Background In cystic fibrosis (CF), problems with sleep, eating/mealtime behaviours, physiotherapy adherence and parental mental health issues are common, yet their natural history and the extent of service use to address them are unknown.
Objective Follow up the 2007 cohort to determine: (1) prevalence of child sleep, eating/mealtime behaviours, physiotherapy adherence, and externalising/internalising problem behaviours and primary caregiver mental health status after a 3-year period; (2) natural history of child behaviours; (3) potentially modifiable predictors of persistent problems; and (4) service use for behaviours.
Design Prospective cohort. Setting: Royal Children's Hospital, Monash Medical Centre and Sydney Children's Hospital (Australia) CF clinics.
Participants Caregivers, of children aged 3–8 years, who completed the baseline questionnaire.
Main outcome measures Child sleep, eating/mealtime behaviours, adherence with therapy and externalising and internalising behaviours. Predictors: parenting style (low warmth), caregiver mental health status and sleep quality at baseline.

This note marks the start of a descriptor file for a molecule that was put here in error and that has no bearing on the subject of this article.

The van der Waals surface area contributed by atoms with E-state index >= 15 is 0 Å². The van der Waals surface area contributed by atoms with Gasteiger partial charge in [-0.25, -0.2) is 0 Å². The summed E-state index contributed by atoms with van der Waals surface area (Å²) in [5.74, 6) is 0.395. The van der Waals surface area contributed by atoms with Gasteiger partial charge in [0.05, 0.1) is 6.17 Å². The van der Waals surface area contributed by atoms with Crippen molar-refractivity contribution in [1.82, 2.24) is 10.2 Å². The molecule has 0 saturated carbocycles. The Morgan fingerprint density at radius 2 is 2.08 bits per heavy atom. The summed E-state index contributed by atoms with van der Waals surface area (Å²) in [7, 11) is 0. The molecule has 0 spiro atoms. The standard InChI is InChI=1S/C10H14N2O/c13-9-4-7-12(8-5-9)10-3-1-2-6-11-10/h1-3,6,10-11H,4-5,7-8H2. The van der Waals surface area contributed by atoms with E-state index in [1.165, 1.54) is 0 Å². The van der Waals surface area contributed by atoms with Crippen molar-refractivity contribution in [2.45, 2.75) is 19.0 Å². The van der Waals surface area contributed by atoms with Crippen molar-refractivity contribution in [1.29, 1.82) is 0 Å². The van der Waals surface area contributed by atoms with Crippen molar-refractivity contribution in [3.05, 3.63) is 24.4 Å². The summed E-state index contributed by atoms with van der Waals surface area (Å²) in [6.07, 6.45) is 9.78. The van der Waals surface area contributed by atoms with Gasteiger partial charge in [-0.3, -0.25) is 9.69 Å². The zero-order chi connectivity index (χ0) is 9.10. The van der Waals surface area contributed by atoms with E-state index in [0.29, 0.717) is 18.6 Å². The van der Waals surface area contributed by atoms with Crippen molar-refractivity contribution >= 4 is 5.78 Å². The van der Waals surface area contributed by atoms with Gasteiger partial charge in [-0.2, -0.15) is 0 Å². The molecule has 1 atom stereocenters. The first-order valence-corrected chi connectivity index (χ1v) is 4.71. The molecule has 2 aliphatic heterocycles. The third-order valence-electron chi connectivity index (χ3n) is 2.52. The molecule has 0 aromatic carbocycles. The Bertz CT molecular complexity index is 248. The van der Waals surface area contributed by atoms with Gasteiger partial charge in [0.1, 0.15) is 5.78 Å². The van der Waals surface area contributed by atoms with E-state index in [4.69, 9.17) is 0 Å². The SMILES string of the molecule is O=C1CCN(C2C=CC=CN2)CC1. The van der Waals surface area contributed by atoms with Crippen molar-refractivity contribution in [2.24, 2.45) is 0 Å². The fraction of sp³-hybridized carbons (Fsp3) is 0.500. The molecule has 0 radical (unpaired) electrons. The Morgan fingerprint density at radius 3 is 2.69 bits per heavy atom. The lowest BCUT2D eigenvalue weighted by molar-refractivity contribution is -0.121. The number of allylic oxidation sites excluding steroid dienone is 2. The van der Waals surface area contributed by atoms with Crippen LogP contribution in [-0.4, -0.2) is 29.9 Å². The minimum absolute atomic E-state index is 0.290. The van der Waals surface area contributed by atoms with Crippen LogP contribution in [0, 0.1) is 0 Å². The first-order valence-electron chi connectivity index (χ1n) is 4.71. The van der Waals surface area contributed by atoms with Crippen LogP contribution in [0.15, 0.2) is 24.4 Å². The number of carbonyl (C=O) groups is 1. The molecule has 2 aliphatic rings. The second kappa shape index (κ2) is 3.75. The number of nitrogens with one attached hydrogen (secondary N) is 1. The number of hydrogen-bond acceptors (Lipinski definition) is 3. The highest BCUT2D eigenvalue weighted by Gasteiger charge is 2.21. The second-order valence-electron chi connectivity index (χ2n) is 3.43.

Results 102 of 116 (88%) families participated. The prevalence of sleep and eating/mealtime problems at follow-up was similar to baseline. The prevalence of caregiver mental health symptoms remained higher than the community data. 71 out of 102 (70%) of the children experienced at least one persistent behaviour problem. Caregiver mental health difficulties predicted persistent child moderate to severe sleep problems (adjusted OR 6.5, 95% CI 1.2 to 36.2, p=0.03) and their persistently poor adherence to the physiotherapy regimen (adjusted OR 3.5, 95% CI 1.3 to 9.2, p=0.01).
Conclusions Child problem behaviours are common in children with CF, persist and are often predicted by the mental health of the parent. Routine surveillance for and management of child problem behaviours are recommended.
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Funding This research was jointly supported by the Centre for Community Child Health, Royal Children's Hospital, Parkville, Victoria, Australia and the School of Psychology and Psychiatry, Faculty of Medicine, Nursing and Health Sciences, Monash University, Clayton, Victoria, Australia.
Competing interests None.
Ethics approval Ethics approval was granted by the human research ethics committee of Royal Children's Hospital, Monash Medical Centre and Sydney Children's Hospital.
Provenance and peer review Not commissioned; externally peer reviewed.